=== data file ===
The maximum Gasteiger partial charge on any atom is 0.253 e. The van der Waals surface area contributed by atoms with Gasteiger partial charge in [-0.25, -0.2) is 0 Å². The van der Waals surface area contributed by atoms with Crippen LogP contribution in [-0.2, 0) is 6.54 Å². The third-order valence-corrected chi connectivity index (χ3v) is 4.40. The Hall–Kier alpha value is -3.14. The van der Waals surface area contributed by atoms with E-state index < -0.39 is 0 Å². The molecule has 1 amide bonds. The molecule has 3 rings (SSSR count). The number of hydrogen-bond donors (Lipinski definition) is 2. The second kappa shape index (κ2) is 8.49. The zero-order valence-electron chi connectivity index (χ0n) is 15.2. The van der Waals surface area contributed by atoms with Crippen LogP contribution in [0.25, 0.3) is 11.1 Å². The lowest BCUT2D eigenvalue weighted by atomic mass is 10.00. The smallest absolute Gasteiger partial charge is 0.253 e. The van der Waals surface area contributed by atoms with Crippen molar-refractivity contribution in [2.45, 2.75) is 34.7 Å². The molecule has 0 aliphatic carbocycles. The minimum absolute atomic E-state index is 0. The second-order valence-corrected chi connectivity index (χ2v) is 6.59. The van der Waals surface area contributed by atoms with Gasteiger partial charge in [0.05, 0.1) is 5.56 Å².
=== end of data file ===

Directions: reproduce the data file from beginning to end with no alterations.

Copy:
The maximum Gasteiger partial charge on any atom is 0.253 e. The van der Waals surface area contributed by atoms with Gasteiger partial charge in [-0.25, -0.2) is 0 Å². The van der Waals surface area contributed by atoms with Crippen LogP contribution in [-0.2, 0) is 6.54 Å². The third-order valence-corrected chi connectivity index (χ3v) is 4.40. The Hall–Kier alpha value is -3.14. The van der Waals surface area contributed by atoms with E-state index < -0.39 is 0 Å². The molecule has 1 amide bonds. The molecule has 3 rings (SSSR count). The number of hydrogen-bond donors (Lipinski definition) is 2. The second kappa shape index (κ2) is 8.49. The zero-order valence-electron chi connectivity index (χ0n) is 15.2. The van der Waals surface area contributed by atoms with Crippen LogP contribution in [0.25, 0.3) is 11.1 Å². The lowest BCUT2D eigenvalue weighted by atomic mass is 10.00. The smallest absolute Gasteiger partial charge is 0.253 e. The van der Waals surface area contributed by atoms with Crippen molar-refractivity contribution in [2.45, 2.75) is 34.7 Å². The molecule has 0 aliphatic carbocycles. The minimum absolute atomic E-state index is 0. The second-order valence-corrected chi connectivity index (χ2v) is 6.59. The van der Waals surface area contributed by atoms with Gasteiger partial charge in [0.05, 0.1) is 5.56 Å².